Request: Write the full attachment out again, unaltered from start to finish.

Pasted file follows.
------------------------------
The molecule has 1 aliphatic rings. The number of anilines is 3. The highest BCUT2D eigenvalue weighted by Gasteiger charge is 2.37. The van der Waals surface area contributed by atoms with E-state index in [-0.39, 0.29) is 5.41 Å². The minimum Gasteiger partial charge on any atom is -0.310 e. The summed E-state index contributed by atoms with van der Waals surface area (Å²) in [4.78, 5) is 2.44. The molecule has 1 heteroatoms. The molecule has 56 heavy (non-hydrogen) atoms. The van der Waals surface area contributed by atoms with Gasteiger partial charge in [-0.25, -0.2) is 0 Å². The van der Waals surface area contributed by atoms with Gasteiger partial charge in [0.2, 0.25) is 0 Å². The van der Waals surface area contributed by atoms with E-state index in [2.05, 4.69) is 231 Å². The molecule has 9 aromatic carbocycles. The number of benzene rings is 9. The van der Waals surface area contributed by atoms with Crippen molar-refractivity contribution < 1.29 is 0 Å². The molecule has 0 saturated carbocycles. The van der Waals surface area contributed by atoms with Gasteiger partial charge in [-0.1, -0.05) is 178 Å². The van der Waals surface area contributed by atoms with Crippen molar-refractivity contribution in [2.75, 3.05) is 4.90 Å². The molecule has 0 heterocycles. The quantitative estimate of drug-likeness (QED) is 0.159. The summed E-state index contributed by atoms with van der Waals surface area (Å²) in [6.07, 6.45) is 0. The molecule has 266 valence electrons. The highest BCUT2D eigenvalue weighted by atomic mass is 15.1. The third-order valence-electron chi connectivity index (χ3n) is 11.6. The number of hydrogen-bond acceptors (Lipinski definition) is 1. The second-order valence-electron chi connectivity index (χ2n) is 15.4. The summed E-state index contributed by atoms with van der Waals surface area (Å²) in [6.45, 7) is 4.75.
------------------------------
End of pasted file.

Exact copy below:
The molecule has 1 aliphatic rings. The number of anilines is 3. The highest BCUT2D eigenvalue weighted by Gasteiger charge is 2.37. The van der Waals surface area contributed by atoms with E-state index in [-0.39, 0.29) is 5.41 Å². The minimum Gasteiger partial charge on any atom is -0.310 e. The summed E-state index contributed by atoms with van der Waals surface area (Å²) in [4.78, 5) is 2.44. The molecule has 1 heteroatoms. The molecule has 56 heavy (non-hydrogen) atoms. The van der Waals surface area contributed by atoms with Gasteiger partial charge in [-0.25, -0.2) is 0 Å². The van der Waals surface area contributed by atoms with Gasteiger partial charge in [0.2, 0.25) is 0 Å². The van der Waals surface area contributed by atoms with E-state index in [2.05, 4.69) is 231 Å². The molecule has 9 aromatic carbocycles. The number of benzene rings is 9. The van der Waals surface area contributed by atoms with Crippen molar-refractivity contribution < 1.29 is 0 Å². The molecule has 0 saturated carbocycles. The van der Waals surface area contributed by atoms with Gasteiger partial charge in [-0.1, -0.05) is 178 Å². The van der Waals surface area contributed by atoms with Crippen molar-refractivity contribution in [2.75, 3.05) is 4.90 Å². The molecule has 0 heterocycles. The quantitative estimate of drug-likeness (QED) is 0.159. The summed E-state index contributed by atoms with van der Waals surface area (Å²) in [6.07, 6.45) is 0. The molecule has 266 valence electrons. The highest BCUT2D eigenvalue weighted by atomic mass is 15.1. The third-order valence-electron chi connectivity index (χ3n) is 11.6. The number of hydrogen-bond acceptors (Lipinski definition) is 1. The second-order valence-electron chi connectivity index (χ2n) is 15.4. The summed E-state index contributed by atoms with van der Waals surface area (Å²) in [6.45, 7) is 4.75.